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Top 5 faults that cause people to fail their driving test

There are many things that could cause you to fail a driving test. Even the most prepared, confident driver doesn't always drive away with the result they wanted. I have recently done some training with the DVSA (the people who conduct the tests) about the benefits of doing a mock test and I will write another blog about that soon. For now, I want to help you understand the faults that most commonly come up on failed driving tests so that you have a better idea of where those before you have tripped up. This might just make you aware of how important observations and judgement are when on the road.

Firstly, in case you're not aware, I will just cover briefly how tests are marked. Examiners are highly trained and are constantly making judgements about how safe your driving is. The less safe, the more serious the fault. When you make an error, they take into account the level of risk at that time and the circumstances (e.g. traffic level, weather). Although you will probably be aware that you have made a mistake, you will find it very difficult to judge how the examiner will mark something. Try to focus on your drive, even after an error. This is something that will stand you in good stead for the rest of your driving life. You will make mistakes, others will too, but you need to stay calm and focused. There is a time and a place to reflect on your mistakes, you cannot change the past.

There are actually five categories of fault, only three are marked on the form and only two would be an instant fail.

  1. If there is no risk, it is deemed no fault.

  2. An insignificant risk is deemed not worthy of recording.

  3. A sufficient risk is a driving fault. 16 of these would result in a failed test.

  4. A significant risk is a serious fault - if you pick up one of these it will be a fail.

  5. Actual risk will be a dangerous fault - if you pick up one of these it will be a fail.

Let's talk about those top 5 reasons.

1. Observation at junctions

It could be that you simply didn't look or didn't look carefully enough ('looked but failed to see'). This is not just an issue on driving tests but out in the real world too. How many times have you had someone pull out in front of you when you have been on a lesson? Sometimes the conditions make it difficult to see, for example, looking into direct sunlight. In this case, did you take it more carefully? If it's a closed junction, maybe there are a lot of parked vehicles around, did you take longer to look, especially for bikes? Did you use clues, look for reflections etc? Sometimes people are just not very good at judging the speed and distance of other vehicles, this is a skill that you develop throughout your lessons. Older drivers and those with slower processing are going to find this more difficult. During your lessons, we will have developed a strategy to help you overcome any challenges you may face with this.

2. Use of mirrors - change direction

Think of this as changing position, if you need to steer then you need a mirror check first. This could be around an obstruction like a parked car or when changing lanes. You need to know how you are going to affect others on the road. The key point to note here though is that you could check all your mirrors and still fail because you didn't respond correctly to what you saw. Similar to the junctions situation, if you only take a quick glance you may miss something. Our eyes never take in all the information, there are gaps in everyone's vision, and your brain fills in the rest with what it expects to see. Expect to see something and it's more likely that you will.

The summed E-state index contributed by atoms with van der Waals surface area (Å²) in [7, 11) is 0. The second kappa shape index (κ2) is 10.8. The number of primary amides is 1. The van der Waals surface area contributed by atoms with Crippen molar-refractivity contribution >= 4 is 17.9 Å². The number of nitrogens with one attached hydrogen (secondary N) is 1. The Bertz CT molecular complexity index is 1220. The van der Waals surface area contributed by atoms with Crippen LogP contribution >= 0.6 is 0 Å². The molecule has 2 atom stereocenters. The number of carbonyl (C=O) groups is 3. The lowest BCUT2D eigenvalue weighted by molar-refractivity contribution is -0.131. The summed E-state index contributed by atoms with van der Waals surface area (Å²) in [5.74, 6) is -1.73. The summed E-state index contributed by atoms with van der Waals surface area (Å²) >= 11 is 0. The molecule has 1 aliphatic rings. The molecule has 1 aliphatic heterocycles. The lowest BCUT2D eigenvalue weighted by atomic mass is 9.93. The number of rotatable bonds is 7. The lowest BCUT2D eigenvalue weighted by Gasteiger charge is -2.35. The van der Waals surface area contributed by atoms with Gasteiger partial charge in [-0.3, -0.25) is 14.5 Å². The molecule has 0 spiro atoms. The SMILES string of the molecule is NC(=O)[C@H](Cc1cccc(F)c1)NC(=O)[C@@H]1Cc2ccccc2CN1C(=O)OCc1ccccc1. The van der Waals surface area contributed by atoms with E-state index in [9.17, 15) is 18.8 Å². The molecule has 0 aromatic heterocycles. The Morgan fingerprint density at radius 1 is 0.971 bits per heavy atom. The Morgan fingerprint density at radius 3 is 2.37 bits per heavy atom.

3. Control - steering

Learning how to steer correctly is one of the first things you learn on your driving lessons, but some people are better at this than others. On the test, nerves may get the better of you and you struggle to park without mounting the kerb, or you lose control whilst answering the show me question. Loss of steering could also be caused by looking in the mirrors for too long, especially on higher speed roads. This may seem to contradict what I have already said, but shorter, more frequent mirror checks are better than just staring in the mirror.

4. Move off - safety

Whenever you move off, whether it's from a parked position or at traffic lights, you need to do so safely. This is a time where you could significantly affect another road user so take care to keep good control of the car and make sure you are looking around properly. You need to judge the best time to pull out into traffic.

5. Junctions - turning right

Turning right is one of the riskiest things you can do behind the wheel. You have to accurately judge the speed and distance of other traffic to ensure you do not affect them as well as controlling the car properly for the turn and watching out for pedestrians and obstructions. There are many things that could go wrong in this category so take care to get the steps in correctly on the approach.

Reading this isn't going to make you a better driver, but hopefully it has given you an insight into what the risks are on the road. People are failing driving tests on these points because they are driving in an unsafe way, if that was post-test that could mean a collision and people getting hurt. Doing a mock test is a good way to identify if you are picking up any faults in these areas and will give us time to work on them before the real thing. I do focus on these areas during lessons anyway to ensure people are confident and capable of dealing with the risks.


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